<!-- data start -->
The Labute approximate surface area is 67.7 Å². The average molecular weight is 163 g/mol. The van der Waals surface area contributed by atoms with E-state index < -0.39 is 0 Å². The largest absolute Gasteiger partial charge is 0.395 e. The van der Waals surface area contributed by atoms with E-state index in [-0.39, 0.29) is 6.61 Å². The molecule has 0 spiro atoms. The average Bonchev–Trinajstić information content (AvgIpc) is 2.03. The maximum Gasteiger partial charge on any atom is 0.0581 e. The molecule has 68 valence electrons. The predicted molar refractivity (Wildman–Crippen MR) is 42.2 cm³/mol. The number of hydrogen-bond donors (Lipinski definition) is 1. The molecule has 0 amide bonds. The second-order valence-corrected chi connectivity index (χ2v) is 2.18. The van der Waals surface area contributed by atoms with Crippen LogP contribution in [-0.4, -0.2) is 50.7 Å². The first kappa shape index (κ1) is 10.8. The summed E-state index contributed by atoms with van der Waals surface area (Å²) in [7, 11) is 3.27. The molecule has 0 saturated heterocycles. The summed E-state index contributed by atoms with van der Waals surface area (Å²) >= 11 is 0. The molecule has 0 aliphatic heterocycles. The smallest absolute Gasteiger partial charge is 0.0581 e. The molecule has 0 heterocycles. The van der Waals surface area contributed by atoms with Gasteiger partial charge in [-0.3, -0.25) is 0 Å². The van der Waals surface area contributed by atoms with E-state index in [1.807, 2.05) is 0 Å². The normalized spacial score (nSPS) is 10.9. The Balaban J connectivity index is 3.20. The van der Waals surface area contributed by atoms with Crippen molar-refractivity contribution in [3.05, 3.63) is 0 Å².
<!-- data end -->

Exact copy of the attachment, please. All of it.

The Labute approximate surface area is 67.7 Å². The average molecular weight is 163 g/mol. The van der Waals surface area contributed by atoms with E-state index < -0.39 is 0 Å². The largest absolute Gasteiger partial charge is 0.395 e. The van der Waals surface area contributed by atoms with E-state index in [-0.39, 0.29) is 6.61 Å². The molecule has 0 spiro atoms. The average Bonchev–Trinajstić information content (AvgIpc) is 2.03. The maximum Gasteiger partial charge on any atom is 0.0581 e. The molecule has 68 valence electrons. The predicted molar refractivity (Wildman–Crippen MR) is 42.2 cm³/mol. The number of hydrogen-bond donors (Lipinski definition) is 1. The molecule has 0 amide bonds. The second-order valence-corrected chi connectivity index (χ2v) is 2.18. The van der Waals surface area contributed by atoms with Crippen LogP contribution in [-0.4, -0.2) is 50.7 Å². The first kappa shape index (κ1) is 10.8. The summed E-state index contributed by atoms with van der Waals surface area (Å²) in [7, 11) is 3.27. The molecule has 0 saturated heterocycles. The summed E-state index contributed by atoms with van der Waals surface area (Å²) >= 11 is 0. The molecule has 0 aliphatic heterocycles. The smallest absolute Gasteiger partial charge is 0.0581 e. The molecule has 0 heterocycles. The van der Waals surface area contributed by atoms with Gasteiger partial charge in [-0.3, -0.25) is 0 Å². The van der Waals surface area contributed by atoms with E-state index in [1.807, 2.05) is 0 Å². The normalized spacial score (nSPS) is 10.9. The Balaban J connectivity index is 3.20. The van der Waals surface area contributed by atoms with Crippen molar-refractivity contribution in [3.05, 3.63) is 0 Å².